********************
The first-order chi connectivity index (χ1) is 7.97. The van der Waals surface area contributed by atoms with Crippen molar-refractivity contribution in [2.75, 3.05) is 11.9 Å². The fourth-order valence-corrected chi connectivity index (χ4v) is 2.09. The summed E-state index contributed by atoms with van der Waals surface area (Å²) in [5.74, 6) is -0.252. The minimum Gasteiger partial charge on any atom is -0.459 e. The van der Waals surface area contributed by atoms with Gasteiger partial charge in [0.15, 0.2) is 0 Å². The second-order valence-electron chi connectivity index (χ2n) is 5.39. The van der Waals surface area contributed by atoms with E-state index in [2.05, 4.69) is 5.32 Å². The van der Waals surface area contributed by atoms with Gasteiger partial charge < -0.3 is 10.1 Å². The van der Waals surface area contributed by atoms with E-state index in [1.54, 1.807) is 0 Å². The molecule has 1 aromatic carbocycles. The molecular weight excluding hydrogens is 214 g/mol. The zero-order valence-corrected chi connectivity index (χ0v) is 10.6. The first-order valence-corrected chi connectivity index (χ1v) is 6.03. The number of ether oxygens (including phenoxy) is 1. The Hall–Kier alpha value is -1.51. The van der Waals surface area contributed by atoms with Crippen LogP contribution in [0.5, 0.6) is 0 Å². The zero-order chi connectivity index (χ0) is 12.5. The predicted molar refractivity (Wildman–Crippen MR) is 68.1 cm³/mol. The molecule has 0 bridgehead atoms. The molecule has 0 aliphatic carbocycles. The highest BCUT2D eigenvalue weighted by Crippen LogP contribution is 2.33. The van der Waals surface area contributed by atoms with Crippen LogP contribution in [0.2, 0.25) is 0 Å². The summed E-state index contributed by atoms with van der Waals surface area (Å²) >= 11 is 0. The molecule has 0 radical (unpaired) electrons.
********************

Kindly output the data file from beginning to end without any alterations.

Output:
The first-order chi connectivity index (χ1) is 7.97. The van der Waals surface area contributed by atoms with Crippen molar-refractivity contribution in [2.75, 3.05) is 11.9 Å². The fourth-order valence-corrected chi connectivity index (χ4v) is 2.09. The summed E-state index contributed by atoms with van der Waals surface area (Å²) in [5.74, 6) is -0.252. The minimum Gasteiger partial charge on any atom is -0.459 e. The van der Waals surface area contributed by atoms with Gasteiger partial charge in [0.15, 0.2) is 0 Å². The second-order valence-electron chi connectivity index (χ2n) is 5.39. The van der Waals surface area contributed by atoms with E-state index in [2.05, 4.69) is 5.32 Å². The van der Waals surface area contributed by atoms with Gasteiger partial charge < -0.3 is 10.1 Å². The van der Waals surface area contributed by atoms with E-state index in [1.54, 1.807) is 0 Å². The molecule has 1 aromatic carbocycles. The molecular weight excluding hydrogens is 214 g/mol. The zero-order valence-corrected chi connectivity index (χ0v) is 10.6. The first-order valence-corrected chi connectivity index (χ1v) is 6.03. The number of ether oxygens (including phenoxy) is 1. The Hall–Kier alpha value is -1.51. The van der Waals surface area contributed by atoms with Crippen LogP contribution in [0.5, 0.6) is 0 Å². The zero-order chi connectivity index (χ0) is 12.5. The predicted molar refractivity (Wildman–Crippen MR) is 68.1 cm³/mol. The molecule has 0 bridgehead atoms. The molecule has 0 aliphatic carbocycles. The highest BCUT2D eigenvalue weighted by Crippen LogP contribution is 2.33. The van der Waals surface area contributed by atoms with Crippen LogP contribution in [0.2, 0.25) is 0 Å². The summed E-state index contributed by atoms with van der Waals surface area (Å²) >= 11 is 0. The molecule has 0 radical (unpaired) electrons.